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'It's party time!' Prairie View A&M band puts on energetic halftime show
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'It's party time!' Prairie View A&M band puts on energetic halftime show

Prairie View A&M is a small, historically black university with an enrollment just north of 8,000 students and located in a rural town, but the Panthers’ band – Marching Storm – is a national powerhouse that plays loud.

Marching Storm’s 330-member band brought its brass and beats to Kyle Field on Saturday afternoon, performing at halftime before 98,251 fans. For reference, the band took 10 buses to College Station whereas the Panthers’ football team only took two.

Timmey Zachery, Prairie View’s Director of Bands, said Marching Storm is all about energy.

“Energy is what matters in what we do and we bring such energy and pizzazz to what we do,” Zachery said. “We call it the ‘razzle-dazzle,’ the ‘show-style’ band and our point of doing what we do is to make you sit in there in your seats or make you stand on your feet the entire time we’re doing it so you’re just excited by just seeing us or hearing us.”

Marching Storm performed its Eye of the Hurricane during halftime with the band’s public address announcer, Tierra Chapman, encouraging energy from the crowd by saying “it’s party time!” The performance also included a routine from the Black Foxes dance team.

“At the Marching Storm, we’re definitely known for being innovative and doing very unique things that’s never been seen by other bands like us and do it the way we do it,” said Chapman, who once played trumpet in the band and graduated from Prairie View in 2017. “You have over 80,000 people out there. They’re screaming, you can feel it. I’m in the press box and I can feel it, so I can just imagine what it’s like on the field.”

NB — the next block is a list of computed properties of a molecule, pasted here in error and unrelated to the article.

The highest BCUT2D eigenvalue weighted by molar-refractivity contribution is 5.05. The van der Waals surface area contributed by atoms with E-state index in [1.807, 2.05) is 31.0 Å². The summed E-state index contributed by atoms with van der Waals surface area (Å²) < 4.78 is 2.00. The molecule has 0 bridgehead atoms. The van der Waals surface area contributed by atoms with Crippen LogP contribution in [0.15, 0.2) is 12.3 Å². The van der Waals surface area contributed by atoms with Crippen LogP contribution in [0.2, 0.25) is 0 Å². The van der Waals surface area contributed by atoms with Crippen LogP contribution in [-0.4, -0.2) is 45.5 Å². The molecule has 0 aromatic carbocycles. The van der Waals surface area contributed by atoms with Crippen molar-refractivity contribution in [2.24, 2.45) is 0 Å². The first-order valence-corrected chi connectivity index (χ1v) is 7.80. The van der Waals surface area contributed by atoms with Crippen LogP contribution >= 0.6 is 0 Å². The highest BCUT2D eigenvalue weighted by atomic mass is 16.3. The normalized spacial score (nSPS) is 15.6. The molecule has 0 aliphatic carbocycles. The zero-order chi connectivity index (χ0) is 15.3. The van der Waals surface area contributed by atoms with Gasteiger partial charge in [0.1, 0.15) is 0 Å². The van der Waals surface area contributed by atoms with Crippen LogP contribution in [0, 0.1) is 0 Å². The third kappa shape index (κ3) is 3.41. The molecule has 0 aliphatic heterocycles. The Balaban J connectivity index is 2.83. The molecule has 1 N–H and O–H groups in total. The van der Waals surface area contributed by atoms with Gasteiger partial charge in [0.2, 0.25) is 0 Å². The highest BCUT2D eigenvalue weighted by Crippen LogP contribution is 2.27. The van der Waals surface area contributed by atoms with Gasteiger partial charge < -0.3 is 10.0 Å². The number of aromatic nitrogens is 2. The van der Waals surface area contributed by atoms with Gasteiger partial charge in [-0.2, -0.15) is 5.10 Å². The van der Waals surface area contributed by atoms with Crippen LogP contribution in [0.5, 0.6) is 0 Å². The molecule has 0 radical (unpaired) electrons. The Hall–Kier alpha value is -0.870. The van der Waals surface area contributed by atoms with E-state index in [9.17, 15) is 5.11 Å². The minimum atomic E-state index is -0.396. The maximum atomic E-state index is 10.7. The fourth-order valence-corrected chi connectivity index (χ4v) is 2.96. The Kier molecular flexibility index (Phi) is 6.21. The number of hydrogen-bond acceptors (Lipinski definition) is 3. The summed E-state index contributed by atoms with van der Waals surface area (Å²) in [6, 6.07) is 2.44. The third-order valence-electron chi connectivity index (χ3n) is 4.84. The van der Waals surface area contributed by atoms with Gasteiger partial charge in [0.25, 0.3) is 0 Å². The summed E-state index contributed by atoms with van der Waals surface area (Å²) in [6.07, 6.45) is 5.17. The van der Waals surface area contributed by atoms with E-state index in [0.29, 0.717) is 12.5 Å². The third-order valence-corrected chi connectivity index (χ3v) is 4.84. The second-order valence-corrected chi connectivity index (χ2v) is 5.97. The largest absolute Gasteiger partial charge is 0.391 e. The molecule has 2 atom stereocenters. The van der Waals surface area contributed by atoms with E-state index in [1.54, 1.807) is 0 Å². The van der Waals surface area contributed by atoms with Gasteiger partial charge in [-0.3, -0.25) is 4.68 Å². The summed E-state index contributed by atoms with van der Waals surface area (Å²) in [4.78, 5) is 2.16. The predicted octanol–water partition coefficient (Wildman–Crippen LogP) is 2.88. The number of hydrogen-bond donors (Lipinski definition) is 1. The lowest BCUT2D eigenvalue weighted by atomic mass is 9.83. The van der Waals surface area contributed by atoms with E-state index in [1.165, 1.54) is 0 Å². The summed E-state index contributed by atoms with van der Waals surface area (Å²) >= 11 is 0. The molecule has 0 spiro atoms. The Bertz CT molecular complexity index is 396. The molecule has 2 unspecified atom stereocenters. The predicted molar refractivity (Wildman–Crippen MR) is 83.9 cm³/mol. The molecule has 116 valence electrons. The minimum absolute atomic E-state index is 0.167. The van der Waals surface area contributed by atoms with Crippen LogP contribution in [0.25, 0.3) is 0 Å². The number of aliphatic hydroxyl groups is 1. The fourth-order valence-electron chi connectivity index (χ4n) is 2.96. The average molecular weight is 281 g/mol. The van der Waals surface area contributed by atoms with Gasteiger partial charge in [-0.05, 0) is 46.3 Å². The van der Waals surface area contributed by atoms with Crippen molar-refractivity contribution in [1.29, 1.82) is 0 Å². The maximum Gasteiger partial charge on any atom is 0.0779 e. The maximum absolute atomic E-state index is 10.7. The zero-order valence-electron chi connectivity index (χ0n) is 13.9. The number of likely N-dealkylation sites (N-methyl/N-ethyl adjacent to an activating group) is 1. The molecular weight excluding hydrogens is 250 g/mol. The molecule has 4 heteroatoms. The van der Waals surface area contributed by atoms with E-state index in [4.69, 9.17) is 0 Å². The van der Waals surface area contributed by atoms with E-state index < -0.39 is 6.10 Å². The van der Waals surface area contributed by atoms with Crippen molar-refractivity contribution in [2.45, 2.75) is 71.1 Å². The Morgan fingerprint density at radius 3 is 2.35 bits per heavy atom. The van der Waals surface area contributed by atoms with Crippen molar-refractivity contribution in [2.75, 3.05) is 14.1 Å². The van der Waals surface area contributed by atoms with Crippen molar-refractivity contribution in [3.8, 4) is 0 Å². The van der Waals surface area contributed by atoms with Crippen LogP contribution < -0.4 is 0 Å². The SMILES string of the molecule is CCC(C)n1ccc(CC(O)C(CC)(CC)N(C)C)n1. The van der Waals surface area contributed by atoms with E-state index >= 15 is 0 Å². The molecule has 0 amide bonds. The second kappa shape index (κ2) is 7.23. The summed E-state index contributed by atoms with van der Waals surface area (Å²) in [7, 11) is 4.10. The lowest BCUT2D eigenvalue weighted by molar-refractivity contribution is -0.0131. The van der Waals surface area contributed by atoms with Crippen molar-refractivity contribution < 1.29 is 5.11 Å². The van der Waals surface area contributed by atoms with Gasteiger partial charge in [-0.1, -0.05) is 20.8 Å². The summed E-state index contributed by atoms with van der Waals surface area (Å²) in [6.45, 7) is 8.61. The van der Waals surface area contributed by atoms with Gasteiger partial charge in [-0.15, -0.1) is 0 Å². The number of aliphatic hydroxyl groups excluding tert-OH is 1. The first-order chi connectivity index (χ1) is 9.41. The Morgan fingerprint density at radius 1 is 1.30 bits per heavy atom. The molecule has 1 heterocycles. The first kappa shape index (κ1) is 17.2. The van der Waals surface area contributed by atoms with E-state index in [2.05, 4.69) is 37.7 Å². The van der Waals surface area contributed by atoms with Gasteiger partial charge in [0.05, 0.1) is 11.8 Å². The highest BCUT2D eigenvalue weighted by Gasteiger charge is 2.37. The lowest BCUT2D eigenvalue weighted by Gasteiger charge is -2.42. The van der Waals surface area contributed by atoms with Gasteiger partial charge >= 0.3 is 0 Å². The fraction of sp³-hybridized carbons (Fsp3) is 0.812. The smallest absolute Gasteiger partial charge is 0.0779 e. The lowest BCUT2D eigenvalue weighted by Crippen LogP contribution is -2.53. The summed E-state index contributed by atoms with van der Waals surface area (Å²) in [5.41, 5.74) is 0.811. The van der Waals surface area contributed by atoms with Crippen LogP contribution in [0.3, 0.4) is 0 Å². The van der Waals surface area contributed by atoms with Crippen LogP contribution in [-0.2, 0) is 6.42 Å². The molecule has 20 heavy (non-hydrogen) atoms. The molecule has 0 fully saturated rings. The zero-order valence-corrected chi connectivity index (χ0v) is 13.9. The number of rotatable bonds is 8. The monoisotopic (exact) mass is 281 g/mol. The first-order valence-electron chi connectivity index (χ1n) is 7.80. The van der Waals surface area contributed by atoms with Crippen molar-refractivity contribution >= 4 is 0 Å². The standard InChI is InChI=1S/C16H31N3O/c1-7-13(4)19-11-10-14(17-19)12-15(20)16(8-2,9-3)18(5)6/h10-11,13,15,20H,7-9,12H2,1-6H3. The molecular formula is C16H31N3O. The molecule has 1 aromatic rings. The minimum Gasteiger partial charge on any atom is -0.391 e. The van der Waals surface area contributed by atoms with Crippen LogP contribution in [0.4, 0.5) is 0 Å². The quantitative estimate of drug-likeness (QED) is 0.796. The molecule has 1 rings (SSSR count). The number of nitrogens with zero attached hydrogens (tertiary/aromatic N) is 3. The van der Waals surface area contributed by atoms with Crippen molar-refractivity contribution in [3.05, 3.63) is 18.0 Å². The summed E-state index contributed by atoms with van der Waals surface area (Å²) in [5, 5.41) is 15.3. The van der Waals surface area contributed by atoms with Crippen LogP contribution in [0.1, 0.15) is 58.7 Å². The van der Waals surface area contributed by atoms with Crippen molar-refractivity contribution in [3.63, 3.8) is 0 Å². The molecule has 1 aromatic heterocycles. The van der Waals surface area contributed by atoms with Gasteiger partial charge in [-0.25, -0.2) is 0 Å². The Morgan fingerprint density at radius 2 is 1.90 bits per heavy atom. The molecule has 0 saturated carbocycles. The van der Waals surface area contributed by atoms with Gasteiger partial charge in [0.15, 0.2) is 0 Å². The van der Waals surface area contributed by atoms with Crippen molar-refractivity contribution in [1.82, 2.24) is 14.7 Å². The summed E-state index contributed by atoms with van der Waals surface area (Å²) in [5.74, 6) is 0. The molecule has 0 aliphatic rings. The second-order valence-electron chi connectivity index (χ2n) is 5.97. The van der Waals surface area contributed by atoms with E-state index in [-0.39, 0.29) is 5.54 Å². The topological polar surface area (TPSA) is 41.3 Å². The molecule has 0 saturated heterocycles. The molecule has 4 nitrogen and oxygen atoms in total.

Playing at a venue the size of Kyle Field isn’t a new experience for Marching Storm, Zachery noted, as the band has historically played at large events. The band marched at George W. Bush’s inauguration in Washington D.C. in 2001, was the featured performer at the Dallas Cowboys’ Thanksgiving Day game in 2004, and at the Tournament of Roses parade in California in 2009. Since Zachery took over in 2012, Marching Storm has performed in the Macy’s Thanksgiving Day Parade and in venues such as the Superdome in New Orleans.

“It’s great to hear the band in such a large venue,” Zachery said. “Kyle Field is a special place acoustically. When you open up in there, it rings all around and you become almost mesmerized by your own sound because you can hear it in there the way that it sounds.”

The Fightin’ Texas Aggie Band’s halftime drill included its famous four-way cross march. They say the Aggie Band never loses halftime, but Marching Storm gave them a run for their money Saturday. Their performance was worth the price of admission, or staying through halftime, as the Texas A&M football team cruised past Prairie View, 52-3.

“I’m always impressed when I see the Aggie Band and their precision,” Zachery said. “As a band director, I know what it takes to get done what they’re doing, so I can really appreciate it. I think coming from the other side, our whole thing is to make people stand in their seats, or sit in their seats, stand on their feet and enjoy what they’re doing. They’re putting on a show that’s in the era of the Barnum & Bailey’s and going to a great disco all in one.”

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